Frequency Combs

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Developing all-solid state mid-IR and THz frequency combs based on QCL gain media

This research line is dedicated to develop and study the physics of frequency combs based on broadband QCL gain media. Optical frequency combs have revolutionized many fields of research, by acting as a ruler in the frequency domain [1]. Their use in fundamental time metrology, frequency synthesis and spectroscopy has lead to impressive advances in those fields, to name a few. The fundamental significance and impact on science of frequency combs led to the Nobel Prize in Physics in 2005 for Theodor W. Hänsch and John L. Hall [2]. The development of optical frequency combs in the mid-IR and THz spectral regions is especially interesting since most light molecules have their fundamental roto- and vibrational absorption bands in this wavelength range. The absorption strength of most molecules is orders of magnitudes stronger compared with the overtone bands in the near-IR region, allowing a highly sensitive time-domain frequency-comb spectrometer [3].

Due to the unique gain dynamics of QCLs, frequency-comb generation in QCLs is different from fundamentally mode-locked lasers. In fact, the generation of ultra-short pulses in a QCL is hard to accomplish, because of the short upper state lifetimes (τ ~ 0.3 ps) compared with the time required for a pulse to finish one round-trip in a typical QCL cavity (τ ~64 ps). But the only requirement of an optical frequency comb is the equidistant spacing of its modes, and therefore a periodicity of the waveform is therefore sufficient. A phase and mode configuration, which leads to a constant output power, as is the case for a frequency modulated signal, would not be perturbed by the fast gain recovery time of the media. Fig. 1a illustrates a QCL frequency comb, which produces a nearly constant output power and at the same time has all the frequency modes equally spaced.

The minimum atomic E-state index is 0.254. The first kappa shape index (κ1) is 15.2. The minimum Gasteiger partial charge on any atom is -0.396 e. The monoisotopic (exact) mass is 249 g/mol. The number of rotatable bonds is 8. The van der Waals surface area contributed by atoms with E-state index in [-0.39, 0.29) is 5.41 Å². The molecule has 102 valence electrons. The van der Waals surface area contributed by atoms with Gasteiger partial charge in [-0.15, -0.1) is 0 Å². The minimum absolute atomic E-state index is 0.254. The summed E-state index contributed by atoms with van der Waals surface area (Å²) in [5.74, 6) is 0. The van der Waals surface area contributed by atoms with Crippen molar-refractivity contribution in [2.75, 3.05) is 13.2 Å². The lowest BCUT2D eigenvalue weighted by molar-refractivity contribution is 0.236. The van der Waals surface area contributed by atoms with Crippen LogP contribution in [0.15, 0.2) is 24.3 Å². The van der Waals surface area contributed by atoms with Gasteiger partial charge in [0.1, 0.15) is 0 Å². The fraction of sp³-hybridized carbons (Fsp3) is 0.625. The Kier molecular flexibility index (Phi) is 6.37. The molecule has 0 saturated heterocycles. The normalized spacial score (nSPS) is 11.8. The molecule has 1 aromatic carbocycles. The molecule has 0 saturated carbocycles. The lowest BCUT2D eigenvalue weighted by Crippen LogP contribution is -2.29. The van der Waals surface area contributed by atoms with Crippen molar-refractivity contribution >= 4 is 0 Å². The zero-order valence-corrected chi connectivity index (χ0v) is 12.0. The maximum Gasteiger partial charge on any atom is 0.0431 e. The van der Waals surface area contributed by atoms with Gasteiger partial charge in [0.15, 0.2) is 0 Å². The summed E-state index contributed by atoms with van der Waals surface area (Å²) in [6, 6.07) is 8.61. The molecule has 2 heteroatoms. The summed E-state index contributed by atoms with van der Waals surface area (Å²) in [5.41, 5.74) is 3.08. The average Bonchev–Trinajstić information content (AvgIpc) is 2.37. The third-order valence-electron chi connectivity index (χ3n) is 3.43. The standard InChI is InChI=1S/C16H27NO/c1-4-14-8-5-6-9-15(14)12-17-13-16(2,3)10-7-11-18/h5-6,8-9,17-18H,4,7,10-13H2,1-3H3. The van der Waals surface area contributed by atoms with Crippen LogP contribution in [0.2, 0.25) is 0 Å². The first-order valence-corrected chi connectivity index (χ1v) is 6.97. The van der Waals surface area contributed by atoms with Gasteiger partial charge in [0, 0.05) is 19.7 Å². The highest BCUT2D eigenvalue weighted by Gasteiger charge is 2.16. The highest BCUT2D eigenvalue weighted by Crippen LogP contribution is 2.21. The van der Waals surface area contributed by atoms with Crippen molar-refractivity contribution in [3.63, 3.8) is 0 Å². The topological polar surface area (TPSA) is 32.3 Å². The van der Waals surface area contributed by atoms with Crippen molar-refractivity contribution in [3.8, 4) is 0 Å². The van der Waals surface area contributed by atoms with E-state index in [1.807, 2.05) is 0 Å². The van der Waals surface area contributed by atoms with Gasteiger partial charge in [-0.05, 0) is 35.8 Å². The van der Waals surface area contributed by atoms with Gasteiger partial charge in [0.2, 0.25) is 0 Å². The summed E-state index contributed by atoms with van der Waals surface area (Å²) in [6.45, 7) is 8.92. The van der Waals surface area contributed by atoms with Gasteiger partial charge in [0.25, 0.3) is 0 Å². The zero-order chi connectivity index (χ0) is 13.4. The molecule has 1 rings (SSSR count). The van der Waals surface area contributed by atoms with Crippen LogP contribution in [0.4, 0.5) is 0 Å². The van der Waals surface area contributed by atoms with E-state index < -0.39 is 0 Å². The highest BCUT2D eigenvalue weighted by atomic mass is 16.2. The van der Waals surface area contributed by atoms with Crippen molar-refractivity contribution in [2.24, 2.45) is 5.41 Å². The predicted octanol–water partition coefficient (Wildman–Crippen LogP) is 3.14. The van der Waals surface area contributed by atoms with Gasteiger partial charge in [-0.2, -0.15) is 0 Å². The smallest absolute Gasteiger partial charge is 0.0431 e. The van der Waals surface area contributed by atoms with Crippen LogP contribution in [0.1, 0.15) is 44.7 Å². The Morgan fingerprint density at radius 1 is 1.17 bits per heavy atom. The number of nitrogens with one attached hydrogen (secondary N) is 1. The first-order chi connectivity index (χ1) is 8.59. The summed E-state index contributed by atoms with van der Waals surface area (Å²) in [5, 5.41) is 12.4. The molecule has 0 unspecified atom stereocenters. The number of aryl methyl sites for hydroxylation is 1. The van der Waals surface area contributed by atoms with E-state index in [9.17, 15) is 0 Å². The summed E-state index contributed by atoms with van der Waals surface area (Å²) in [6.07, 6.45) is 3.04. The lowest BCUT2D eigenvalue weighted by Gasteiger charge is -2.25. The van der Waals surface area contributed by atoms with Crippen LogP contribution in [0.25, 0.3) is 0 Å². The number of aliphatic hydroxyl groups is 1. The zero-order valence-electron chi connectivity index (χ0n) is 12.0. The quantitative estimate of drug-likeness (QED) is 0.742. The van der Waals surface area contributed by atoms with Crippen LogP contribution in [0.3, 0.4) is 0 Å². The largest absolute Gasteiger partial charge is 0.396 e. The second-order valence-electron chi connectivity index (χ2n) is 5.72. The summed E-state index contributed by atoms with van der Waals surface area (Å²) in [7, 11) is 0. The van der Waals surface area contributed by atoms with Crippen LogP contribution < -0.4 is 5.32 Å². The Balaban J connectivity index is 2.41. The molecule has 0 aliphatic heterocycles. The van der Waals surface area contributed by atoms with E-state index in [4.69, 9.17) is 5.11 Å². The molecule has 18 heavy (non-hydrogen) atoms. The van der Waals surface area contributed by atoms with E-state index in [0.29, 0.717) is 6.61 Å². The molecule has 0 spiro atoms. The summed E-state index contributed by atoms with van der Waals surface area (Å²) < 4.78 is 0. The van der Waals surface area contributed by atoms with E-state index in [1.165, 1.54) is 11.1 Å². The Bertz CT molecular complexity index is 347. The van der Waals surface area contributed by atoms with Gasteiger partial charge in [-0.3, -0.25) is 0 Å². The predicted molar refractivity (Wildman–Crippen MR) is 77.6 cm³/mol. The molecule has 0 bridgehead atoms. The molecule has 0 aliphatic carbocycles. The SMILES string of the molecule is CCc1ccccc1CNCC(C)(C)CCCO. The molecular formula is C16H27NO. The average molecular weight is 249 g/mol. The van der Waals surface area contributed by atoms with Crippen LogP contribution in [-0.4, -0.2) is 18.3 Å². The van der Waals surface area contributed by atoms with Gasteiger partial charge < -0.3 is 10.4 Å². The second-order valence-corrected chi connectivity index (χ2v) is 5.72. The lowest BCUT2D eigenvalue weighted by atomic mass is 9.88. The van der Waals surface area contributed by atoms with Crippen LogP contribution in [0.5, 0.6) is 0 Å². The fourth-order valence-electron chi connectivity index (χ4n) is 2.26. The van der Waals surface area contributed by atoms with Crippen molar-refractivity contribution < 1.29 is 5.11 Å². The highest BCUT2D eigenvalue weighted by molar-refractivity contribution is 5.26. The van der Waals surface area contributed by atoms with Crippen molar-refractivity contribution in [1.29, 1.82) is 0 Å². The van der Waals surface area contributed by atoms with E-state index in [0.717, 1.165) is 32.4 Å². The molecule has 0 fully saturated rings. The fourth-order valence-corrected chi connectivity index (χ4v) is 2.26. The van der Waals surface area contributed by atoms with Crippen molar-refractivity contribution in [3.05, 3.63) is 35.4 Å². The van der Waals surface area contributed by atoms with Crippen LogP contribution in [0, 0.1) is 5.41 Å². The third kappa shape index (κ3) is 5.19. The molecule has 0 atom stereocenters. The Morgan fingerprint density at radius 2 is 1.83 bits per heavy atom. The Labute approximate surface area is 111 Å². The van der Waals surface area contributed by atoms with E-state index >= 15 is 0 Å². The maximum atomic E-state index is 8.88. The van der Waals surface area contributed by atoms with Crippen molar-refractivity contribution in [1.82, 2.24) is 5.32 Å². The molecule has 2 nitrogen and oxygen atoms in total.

Frequency Comb principle  
Fig 1 a) Illustration of QCL frequency comb with nearly constant output power. Nevertheless the output is an optical frequency comb spectrum. b) Strong third order nonlinear four-wave-mixing processes generating equally distant modes.
The comb formation in QCLs occurs due to strong third-optical nonlinearities present in broadband continuous-wave QCL (see Fig. 2b) in combination with the fast gain recovery resulting in a fixed phase relationship. The generated spectrum is a comb of equidistant modes. The generated output resembles the one of a frequency-modulated signal.

Mid-IR QCL frequency combs

Nowadays, broadband mid-IR QCLs run in continuous-wave at room-temperature and feature very broadband emission without any spectral holes. Fig. 2 shows a measurement of the optical spectrum of such a QCL frequency comb operating in the mid-IR region. The laser operates in continuous-wave at room-temperature featuring an output power of 80 mW.

Comb Spectrum  
Fig 2 Broadband laser spectrum at room temperature in continuous-wave operation.

THz QCL frequency combs

In addition to mid-IR combs, QCLs can also be used to generate combs at THz frequencies, as the main driving mechanism is still four-wave mixing.
Our group has recently shown that it is possible to achieve octave-spanning lasers at THz frequencies using QCLs. This very wide frequency coverage is possible due to the gain engineering capability of QCLs coupled to the broadband nature of the THz waveguides (double-metal waveguide).

In usual QCLs (homogeneous), the active core embedded in the optical waveguide is composed of a repetition of units based on a single design. The homogeneous QCLs are characterized by homogeneous line-width broadening which means that the system suffers from gain narrowing due to mode-competition and that the envelope of the emitted spectrum is modulated by a Lorentzian function. Hence, in order to obtain a flat gain medium, a simple design optimization is not enough. The idea is to have a laser system that consists of many independent segments whose transition line-shapes are designed separately. The final gain spectrum of such a system would be the sum of the contributing transitions. This is achieved by stacking different active-region designs into a common waveguide, obtaining a so-called heterogeneous QCL (HQCL) [4]. The HQCL-concept was introduced already several years ago in the mid-infrared range but it has not been intensively developed in the THz.